International ceramic artist, academic…representing the country in the following event…keynote speaker, award winner…all of my mother’s titles were meaningless when I was in my teens, growing up in Istanbul. Back then, my mom was just my mom – and at a young age I didn’t recognize how much she meant to the world around us.
What I did know was that my mother worked. She was the only mother I knew that worked with clay, the only mother that was a professor and Provost at a university. I looked up to her immensely (and still do). Whenever I complained about something seeming too difficult, the question from my mother was, “Have you tried? How do you know that you will not be able to do something if you have not tried?”
To this day, my mother continues to be fearless. This past October, she opened her latest exhibition of ceramic work called “LogBook.” She did not want to call it Retrospective – ”that is for dead people,” she said. Her work highlighted the oppression of women, questioned the traditional roles of women, and addressed social injustices. Seeing her work as an adult, addressing bias, was an eye opening experience. Maybe for the first time, I was able to fully grasp just how much of a trailblazer my mother truly is.
After all, if I hadn’t grown up with my mother’s influence, I don’t know if I’d be where I am today. She has taught me to chart my own path unapologetically, to not seek approval of others. She has stressed self-expression and independence – and I’ve taken that to heart throughout my career, from workflow of financial decisions to student loan processing to quantitative investment decisions to data and digitization of global investment servicing.
In fact, my mother’s influence is partially how I got into fintech in the first place. Over 12 years ago, while early in my career working in a quantitative investment firm, I realized that I was not represented in the data that was being used to make investment decisions. And it didn’t end there. I did not exist at all! I was not represented in any of the data being used for predictions. Seeing technology thrown at business problems without looking at the impact and implications was scary. I threw myself into the fintech startup ecosystem with great hunger to learn more.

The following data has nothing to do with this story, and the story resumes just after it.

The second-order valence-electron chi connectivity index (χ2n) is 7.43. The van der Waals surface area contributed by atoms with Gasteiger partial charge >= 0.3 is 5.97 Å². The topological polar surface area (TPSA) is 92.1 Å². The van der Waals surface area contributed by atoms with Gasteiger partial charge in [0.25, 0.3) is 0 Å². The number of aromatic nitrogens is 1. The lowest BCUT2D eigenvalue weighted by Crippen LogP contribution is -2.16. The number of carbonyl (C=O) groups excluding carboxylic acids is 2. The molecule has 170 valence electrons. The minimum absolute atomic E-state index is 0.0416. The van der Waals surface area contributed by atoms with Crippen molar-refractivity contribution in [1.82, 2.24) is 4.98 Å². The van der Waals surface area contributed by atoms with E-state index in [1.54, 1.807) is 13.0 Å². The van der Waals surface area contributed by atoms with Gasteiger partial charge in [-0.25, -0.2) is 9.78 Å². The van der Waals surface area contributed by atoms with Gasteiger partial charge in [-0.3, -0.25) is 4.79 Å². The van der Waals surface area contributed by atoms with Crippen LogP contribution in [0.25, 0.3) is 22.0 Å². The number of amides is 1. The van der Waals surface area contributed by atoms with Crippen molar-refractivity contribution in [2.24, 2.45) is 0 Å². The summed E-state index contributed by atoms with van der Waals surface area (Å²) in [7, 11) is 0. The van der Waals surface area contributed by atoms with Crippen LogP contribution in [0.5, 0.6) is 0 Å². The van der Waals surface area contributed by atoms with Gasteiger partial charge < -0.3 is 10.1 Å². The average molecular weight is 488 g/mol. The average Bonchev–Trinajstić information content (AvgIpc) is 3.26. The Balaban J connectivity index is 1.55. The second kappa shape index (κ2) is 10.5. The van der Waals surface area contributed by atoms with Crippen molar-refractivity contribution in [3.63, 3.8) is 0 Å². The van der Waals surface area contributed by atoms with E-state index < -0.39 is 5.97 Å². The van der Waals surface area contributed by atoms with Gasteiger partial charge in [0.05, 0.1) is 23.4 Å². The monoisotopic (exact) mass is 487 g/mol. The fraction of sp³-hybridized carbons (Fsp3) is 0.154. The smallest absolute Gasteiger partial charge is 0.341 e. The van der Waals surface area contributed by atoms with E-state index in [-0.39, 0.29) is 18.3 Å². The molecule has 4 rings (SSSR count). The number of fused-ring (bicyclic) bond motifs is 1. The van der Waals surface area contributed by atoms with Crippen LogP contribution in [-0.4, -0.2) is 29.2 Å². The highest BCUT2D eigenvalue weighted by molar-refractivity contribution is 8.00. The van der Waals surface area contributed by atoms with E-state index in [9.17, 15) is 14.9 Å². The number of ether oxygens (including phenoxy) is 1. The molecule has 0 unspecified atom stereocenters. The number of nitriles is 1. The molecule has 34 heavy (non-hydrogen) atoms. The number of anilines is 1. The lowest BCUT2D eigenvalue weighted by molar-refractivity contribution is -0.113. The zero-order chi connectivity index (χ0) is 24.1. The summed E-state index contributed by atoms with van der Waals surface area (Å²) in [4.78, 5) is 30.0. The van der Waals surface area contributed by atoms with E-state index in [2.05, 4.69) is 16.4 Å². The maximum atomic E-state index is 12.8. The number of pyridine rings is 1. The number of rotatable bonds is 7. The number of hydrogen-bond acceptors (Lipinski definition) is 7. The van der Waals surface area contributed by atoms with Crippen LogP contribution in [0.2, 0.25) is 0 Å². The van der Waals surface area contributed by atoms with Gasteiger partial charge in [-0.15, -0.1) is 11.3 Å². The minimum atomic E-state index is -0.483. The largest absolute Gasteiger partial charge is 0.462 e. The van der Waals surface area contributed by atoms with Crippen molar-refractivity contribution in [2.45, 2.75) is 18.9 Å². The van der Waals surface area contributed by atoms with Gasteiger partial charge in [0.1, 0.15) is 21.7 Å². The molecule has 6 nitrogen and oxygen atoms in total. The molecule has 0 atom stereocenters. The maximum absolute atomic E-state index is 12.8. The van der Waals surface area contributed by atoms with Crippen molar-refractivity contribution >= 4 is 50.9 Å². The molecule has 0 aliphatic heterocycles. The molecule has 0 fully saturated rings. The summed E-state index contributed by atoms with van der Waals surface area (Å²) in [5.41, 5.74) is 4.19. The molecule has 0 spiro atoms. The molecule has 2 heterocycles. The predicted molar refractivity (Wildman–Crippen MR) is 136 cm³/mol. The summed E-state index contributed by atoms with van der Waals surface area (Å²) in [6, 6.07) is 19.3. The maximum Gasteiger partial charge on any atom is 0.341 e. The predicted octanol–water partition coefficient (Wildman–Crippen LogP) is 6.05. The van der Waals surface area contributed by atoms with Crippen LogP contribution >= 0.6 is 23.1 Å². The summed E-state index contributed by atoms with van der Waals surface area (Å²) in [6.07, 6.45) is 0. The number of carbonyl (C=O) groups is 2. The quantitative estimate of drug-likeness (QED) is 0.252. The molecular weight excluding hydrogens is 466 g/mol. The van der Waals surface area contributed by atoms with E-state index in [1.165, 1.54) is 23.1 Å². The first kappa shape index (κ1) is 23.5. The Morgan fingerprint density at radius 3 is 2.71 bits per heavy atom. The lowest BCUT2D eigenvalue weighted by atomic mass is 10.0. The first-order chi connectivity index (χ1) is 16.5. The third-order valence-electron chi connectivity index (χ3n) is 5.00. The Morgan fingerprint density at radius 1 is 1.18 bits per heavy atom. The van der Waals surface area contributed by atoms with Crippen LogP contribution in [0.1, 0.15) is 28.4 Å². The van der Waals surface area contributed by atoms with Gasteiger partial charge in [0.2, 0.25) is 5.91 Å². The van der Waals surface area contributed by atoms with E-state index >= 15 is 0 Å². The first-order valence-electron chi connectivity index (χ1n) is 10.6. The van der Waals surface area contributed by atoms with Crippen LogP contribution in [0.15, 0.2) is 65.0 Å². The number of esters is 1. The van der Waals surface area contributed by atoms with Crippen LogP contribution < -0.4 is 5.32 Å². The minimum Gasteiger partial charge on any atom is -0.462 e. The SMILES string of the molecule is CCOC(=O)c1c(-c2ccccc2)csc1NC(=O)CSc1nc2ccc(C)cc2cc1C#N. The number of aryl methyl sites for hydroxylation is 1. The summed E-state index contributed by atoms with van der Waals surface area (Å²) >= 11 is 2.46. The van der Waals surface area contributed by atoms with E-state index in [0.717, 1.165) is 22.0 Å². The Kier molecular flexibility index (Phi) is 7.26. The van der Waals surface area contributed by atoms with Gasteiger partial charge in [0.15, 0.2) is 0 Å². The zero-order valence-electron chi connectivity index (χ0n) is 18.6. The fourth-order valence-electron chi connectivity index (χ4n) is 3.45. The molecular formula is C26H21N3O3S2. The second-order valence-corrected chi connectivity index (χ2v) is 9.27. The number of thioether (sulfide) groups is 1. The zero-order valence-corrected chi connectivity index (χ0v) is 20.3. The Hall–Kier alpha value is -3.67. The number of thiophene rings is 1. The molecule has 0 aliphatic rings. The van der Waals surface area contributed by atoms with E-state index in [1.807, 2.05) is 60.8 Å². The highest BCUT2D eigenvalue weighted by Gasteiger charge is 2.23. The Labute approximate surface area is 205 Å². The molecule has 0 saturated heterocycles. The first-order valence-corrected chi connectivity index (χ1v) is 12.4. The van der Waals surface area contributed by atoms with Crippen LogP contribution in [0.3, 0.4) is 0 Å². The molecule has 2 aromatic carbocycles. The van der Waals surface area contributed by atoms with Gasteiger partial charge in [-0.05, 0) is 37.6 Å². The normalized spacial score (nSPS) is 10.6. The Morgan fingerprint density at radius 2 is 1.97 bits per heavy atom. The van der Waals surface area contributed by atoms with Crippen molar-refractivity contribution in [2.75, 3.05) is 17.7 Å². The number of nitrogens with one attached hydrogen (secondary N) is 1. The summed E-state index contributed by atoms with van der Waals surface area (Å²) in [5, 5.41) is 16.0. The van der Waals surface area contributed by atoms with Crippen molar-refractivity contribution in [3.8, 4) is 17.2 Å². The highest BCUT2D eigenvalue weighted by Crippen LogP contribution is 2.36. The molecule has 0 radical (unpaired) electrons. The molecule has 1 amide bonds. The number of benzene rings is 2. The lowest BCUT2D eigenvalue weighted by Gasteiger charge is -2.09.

And I did. Eventually I left my corporate job to fully focus on working with many underrepresented founders, startups and entrepreneurs who had a clear mission to help people. I had to make an impact, no matter how small, to shape a better future. I followed my role model mother’s advice, “grabbing what I care about with both hands.” And that’s also why I joined Stratyfy, where our mission is clear: we need a more inclusive future in finance, and we can do this by providing real transparency in AI.
“We need diverse experiences and a cross pollination of ideas in order to innovate and solve business problems that apply to all people.”
Fast forward to earlier this month, when I was celebrating the Innovate Finance “Women in FinTech Power List 2021” in London. There, some infamous statistics were shared that bear repeating: less than 2% of VC money goes to female founders; and it will take us 136 years for women to reach equal pay with men. No matter how often we hear these statistics, it is always profoundly disappointing. However, when Louis Smith, Chair of the Board at Innovate Finance, said that it was time to act and do something about it, that we need diverse, fearless spaces, I was reminded of how I was raised – and more importantly, that I was not alone in my passion for change.
We need diverse experiences and a cross pollination of ideas in order to innovate and solve business problems that apply to all people. What’s more, diversity leads to better products, increased market share, and more inclusive financial services. In fact, McKinsey found that gender diverse firms outperformed by 15% and ethnically diverse firms by 35% when compared to non-diverse organizations. But that doesn’t just happen without effort. To break the limitations created by conscious and unconscious bias, we need to be intentional about upholding different ideas and experiences, and we need to learn from each other.
Whether it is being a co-founder of a grassroots group for women in financial services, or teaching fintech at a university, or addressing transparency in AI, or even being a mother myself, my goal is to intentionally redefine the “normal” in our industry, much like my mother redefined my normal and pushed me to explore what was possible. Here’s to making an impact with Stratyfy, and to more diversity and intentionality in financial services.
PS: Don’t tell mom I wrote about her…she is really no nonsense!